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The more baptisms there were, the less they were written about, and soon they became part of the everyday life of the Ambo con gregations. Thus, interviews were also needed to fill this gap in the writ ten research material. There appeared to be two methods to choose between, of which the latter was chosen. First, one could have interviewed a large number of ordinary name-givers all over the Ambo area with the assist ance of a well-planned questionnaire. With this approach, the research would have been as close to the actual name-givers as possible. However, this method was not chosen, primarily because such interviews would have been too la borious to carry out. The interviews should also have been done in the Ambo languages with an interpreter. The second method, which was eventually chosen, was to interview a limited number of people who were experts on name-giving in Ambo society, i. However, these people were not interviewed as experts only, but also as ordinary name givers, i. Beside these Ambo in formants, some Finnish missionaries were also interviewed for this study. The anthropological linguist, how ever, while he may share these linguistic concerns, tends to add a somewhat differ ent dimension. He is more interested in language as a phenomenon within cul tures, to strive to understand the intricate problems of the ways in which language and culture relate to each other. The oldest parish register, dating back to the late 14th cen tury, was found in Gemona, Italy. Typically, they have offered brief descriptions of naming systems at a given point in time, and presented rough typologies for names. Research on Namibian place names has also been done by Moritz (1983), Nienaber and Raper (Nienaber & Raper 1977, 1980; Raper 1978), among others. For the role of the Germans in the linguistic research of Kwanyama, see Dammann 1984 (p. About half of the material was translated by Emil Liljeblad himself, and the other half by Mrs. As the collection includes an alphabetical sub ject index, it was relatively easy to find the relevant material on name-giving in this massive collection. According to Rautanen, it took the Finns several years and a lot of effort to get to know the traditional reli gion of the Ambo people. In the African context, this material is claimed to be exceptional as it is so massive and covers such a long period of time. Unfortunately, it was impossible to utilise this more recent material for the name analysis in this study. De Klerk & Bosch 1995; Dickens 1985; Herbert & Bogatsu 1990; Herbert 1995; Koopman 1986; Suzman 1994). In some cases, it seems to be important to have interviewers who are from the research area and are thus known to the local people (Suzman 1994, p. Because of this phenomenon, per sonal names have been described as a mirror of the culture of the people (Essien 1986, p. However, before exploring the theories of cultural and onomastic change further, it is necessary to look at the concept of culture first. It seems that anthropological literature offers us a large number of definitions of culture. This is due to the fact that as cultures develop in many and varied environments, there are also many different cultures (Ayisi 1988, p. They are counterparts, just as the two faces of a sheet of paper (Kroeber 1948, p. There can be no human culture without a society, and no human society without a culture. Hence, culture is a phenomenon which the human species has and other social species. According to the classical definition of the 19th-century British an thropologist Edward Tylor (1974, p. It is what we learn 21 Personal Names and Cultural Change from other people and the past, and what we ourselves may add to. It is organic, but at the same time more than organic, as it exists beyond its human carriers and continues to exist after they have died. They think of culture as a mental map which is shared by a number of people and which guides them in their relation to their surroundings and other people. The symbols shared within any given group of humans are not random collections of customs, activities, etc. Rather, we discover that each culture tends to have a logic of its own that makes the various elements of the culture related and interdependent. In the early 20th century, they started to analyse cultural traits with respect to their function. As they saw it, cultural elements persist because of their function in society, not because they are relics of ancient times. In a sense, one might assume that most of them are at least partly true, even if their viewpoints may be limited. Historical Culture is social heritage, or tradition, that is passed on to fu ture generations. Functional Culture is the way humans solve problems of adapting to the environment or living together. Mental Culture is a complex of ideas, or learned habits, that inhibit impulses and distinguish people from animals. Symbolic Culture is based on arbitrarily assigned meanings that are shared by a society. In this study, the structural and functional aspects of culture will be em phasised. The anthroponymic system of the Ambo people is seen as a subsystem of the Ambo culture, and the various functions of personal names will be analysed not only in their linguistic, but also in their so ciocultural context. As all life is constantly changing, the diachronic perspective is most relevant in all research dealing with human cultures. In trying to find answers to this question, anthropolo gists have stressed both internal and external factors in their theories. In 1859 Charles Darwin presented his ideas on evolution in biology, and this became a central concept in anthropology. This unilinear evolution was seen as a result of similar independent inventions25 in dif ferent societies.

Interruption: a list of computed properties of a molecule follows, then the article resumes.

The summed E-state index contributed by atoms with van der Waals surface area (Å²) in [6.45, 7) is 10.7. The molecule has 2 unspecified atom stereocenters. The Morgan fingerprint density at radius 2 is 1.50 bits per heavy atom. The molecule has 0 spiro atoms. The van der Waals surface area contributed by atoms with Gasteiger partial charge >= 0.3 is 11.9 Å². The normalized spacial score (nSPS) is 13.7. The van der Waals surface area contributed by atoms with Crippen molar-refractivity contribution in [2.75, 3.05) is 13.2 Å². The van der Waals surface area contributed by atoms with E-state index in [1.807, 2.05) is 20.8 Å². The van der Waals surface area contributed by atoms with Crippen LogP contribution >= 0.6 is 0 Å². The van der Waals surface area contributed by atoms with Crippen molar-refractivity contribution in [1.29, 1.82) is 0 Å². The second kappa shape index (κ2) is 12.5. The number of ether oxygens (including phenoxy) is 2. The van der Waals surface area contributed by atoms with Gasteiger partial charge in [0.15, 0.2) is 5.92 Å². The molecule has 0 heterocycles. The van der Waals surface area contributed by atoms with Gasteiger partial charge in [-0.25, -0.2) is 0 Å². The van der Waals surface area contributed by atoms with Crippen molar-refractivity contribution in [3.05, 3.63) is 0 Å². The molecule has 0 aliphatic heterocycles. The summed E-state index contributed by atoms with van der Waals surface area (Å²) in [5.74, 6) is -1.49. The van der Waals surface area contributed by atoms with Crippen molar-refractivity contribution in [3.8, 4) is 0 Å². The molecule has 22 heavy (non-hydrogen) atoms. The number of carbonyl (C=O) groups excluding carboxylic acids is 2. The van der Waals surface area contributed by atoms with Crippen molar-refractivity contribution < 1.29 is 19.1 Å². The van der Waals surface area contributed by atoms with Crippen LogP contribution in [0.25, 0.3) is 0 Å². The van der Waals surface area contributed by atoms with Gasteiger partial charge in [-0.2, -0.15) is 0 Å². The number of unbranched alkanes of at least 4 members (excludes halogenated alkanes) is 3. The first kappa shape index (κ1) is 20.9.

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The follicular the most common malignant neoplasm of the thyroid variant of papillary carcinoma has a similar behavior to gland is papillary carcinoma, which represents approxiclassic papillary carcinoma. Papillary carciTreatment of papillary carcinoma is thyroidectomy noma, a well-differentiated carcinoma, arises from thyas well as the removal of regional neck nodes by selecroid follicular cells. Women are affected two to three tive neck dissection when lymph nodes are involved. The advantages found in both lobes of the thyroid up to 80% of the of total thyroidectomy include a decreased recurrence time. A multifocal presentation is particularly common rate and the ability to use thyroglobulin and radioactive in patients with prior low-dose radiation therapy to the iodine scans for the diagnosis of recurrent disease postneck. In 40% of patients present with cervical or mediastinal addition, all patients with well-differentiated thyroid metastases at the time of the initial diagnosis. Despite carcinomas should be treated indefinitely with suppresthe high incidence of cervical metastases, their presence sive doses of L-thyroxine (levothyroxine). Follicular carcinoma, like papillary carcinoma, is another well-differentiated thyroid carcinoma. Medullary thyroid carcinoma originates from the parafolEven though papillary carcinoma is associated with a licular cells (C cells) of the thyroid. Approximately the 10-year survival rate is approximately 85% and the 75% of medullary carcinomas occur sporadically, but 25% 20-year survival rate is approximately 70%. The mean survival rate for ways and tends to spread to the lungs, liver, and bone. Histologically, follicular carcinoma can be difficult Regional lymph node involvement is common (50%). Approximately 70% of patients with Surgery is the only effective therapy for medullary carHurthle cell carcinoma present with intrathyroid disease cinoma. Before surgery, it is important to rule out a conalone, 20% with regional cervical lymph node metastasis, comitant pheochromocytoma. The treatment of central neck dissection are recommended for all patients Hurthle cell carcinoma is total thyroidectomy. An ipsilateral selective neck diswith regional metastases require selective neck dissection. Selective venous sampling of calinvade adjacent structures, including the trachea, the larcitonin can also be performed. Laparoscopy is the most ynx, the esophagus, the laryngeal nerves, and blood vessels. Surgical resection Invasive well-differentiated carcinomas are much more is recommended for select patients with identifiable likely to metastasize (up to 80%) and are associated with residual disease or palliation of locoregional recurrences higher mortality rates than noninvasive well-differentiated despite distant metastases. Its incidence is equal in men and women and patients typically are older than 65 years of Melanoma, lung carcinoma, breast carcinoma, and age. This disorder usually arises from a well-differentiated renal cell carcinoma are the most common neoplasms thyroid carcinoma. Histologically, this tumor has large may be difficult to differentiate from a primary thyroid numbers of mitoses and is seen in three main forms: neoplasm unless proper immunohistochemical staining spindle cell, giant cell, and small cell. Infrequently, localized anaplastic carcinomas can be cured with surgery and postoperative radiation therapy. Neck hematoma can with Hashimoto thyroiditis have a 70-fold increased risk cause airway compromise and must be evacuated immeof thyroid lymphoma compared with that of the general diately. Thyroid lymphoma occurs approximately ipsilateral vocal cord paralysis and occurs in approxieight times more frequently in women than in men. Bilateral recurrent laryngeal nerve mean age of patients diagnosed with thyroid lymphoma injury can cause airway obstruction, which often is over 60 years. Hypoparathyroidism occurs in growing thyroid mass, neck swelling, hoarseness, neck less than 2% of patients who undergo total thyroidecpain, and dysphagia. Treatment for hypoparathyroidism requires majority of thyroid lymphomas and is often classified as supplemental calcium replacement therapy, with or histiocytic lymphoma. Hodgkin lymphomas removal of all parathyroid tissue is suspected, parathytend to occur in other locations and either invade or roid tissue can be autotransplanted into a muscle and metastasize to the thyroid gland. Contemporary management Treatment for thyroid lymphoma is primarily radiaof thyroid carcinoma. OtolarynCarcinoma of the thyroglossal duct is typically papillary gol Clin North Am. Both pairs of glands most common cause of hypercalcemia in nonhospitalized are formed during the fifth week of embryogenesis. Primary hyperparathyroidism, due superior glands arise from the fourth branchial pouch, to a parathyroid adenoma, is the most common of the and the inferior glands are derived from the third branparathyroid disorders. They subsequently detach from the pharthyroid disease is mostly seen in patients with renal disease. The superior parathyroid gland and the lateral lobe of the thyroid remain in close proximity as they migrate together during embryogenesis. Therefore, the superior parathyroid gland General Considerations may be directly embedded within the lateral lobe of the Primary hyperparathyroidism is most common in postthyroid gland. Occasionally, the superior parathyroid menopausal women, with a peak incidence in the third gland may be located in a retropharyngeal, retrolaryngeal, to fifth decades. Primary hyperparathyThe inferior parathyroid gland descends with the thyroidism can be attributed to a single parathyroid ademus and can exhibit variability in its final location. The inferior thyroid artery usually supplies both the Clinical Findings inferior and the superior parathyroid glands, but on occasion an anastomotic branch between the inferior and the Historically, renal disease and skeletal manifestations have superior thyroid artery supplies the superior parathyroid been the presenting problems of patients with primary gland. This modality is highly ism include the following categories: neurologic, renal, dependent on the experience of the individual performgastrointestinal, and cardiovascular. When these two modalities have been used together, chemical finding when evaluating patients for primary they have been reported to increase diagnostic sensitivity to hyperparathyroidism. Neurotoxicity has been reported with higher doses hypoalbuminemia can give the appearance of a normal of methylene blue in patients on selective reuptake inhibitotal calcium level, despite an elevated level of ionized tors. Nephrolithiasis, bone disease, and neuaccess to the implanted tissue if the patient requires a romuscular symptoms all respond very well to the surgireoperative procedure for recurrent or persistent hypercal removal of diseased parathyroid tissue. The main disadvantage of total paraonly patients with symptomatic hyperparathyroidism or thyroidectomy is the potential for permanent hypoparaextremely high calcium levels were considered to be good thyroidism if the transplanted gland tissue does not surgical candidates. The second approach is a subtotal parathythat all patients with either symptomatic or asymptomroidectomy with removal of three and one half of the atic hyperparathyroidism will benefit from surgery. Early parathyroid glands, leaving a portion of a parathyroid surgical intervention can not only alleviate symptoms, gland in situ. The advantage of this approach is that the but it can also prevent the potential future complications parathyroid tissue remains attached to its native blood of hyperparathyroidism and in most cases reverse some of supply. The operation is accomplished determine the adequacy of the parathyroid gland resecthrough a transverse incision in the lower neck. In addition, the indispensable in guiding the operative strategy during thyroid lobe on the side of the missing gland should be focused exploration parathyroid surgery. When the surgeon is ready to perform the likely, both double adenomas and multigland hyperplaautotransplantation, the specimen is removed from the sia must be considered.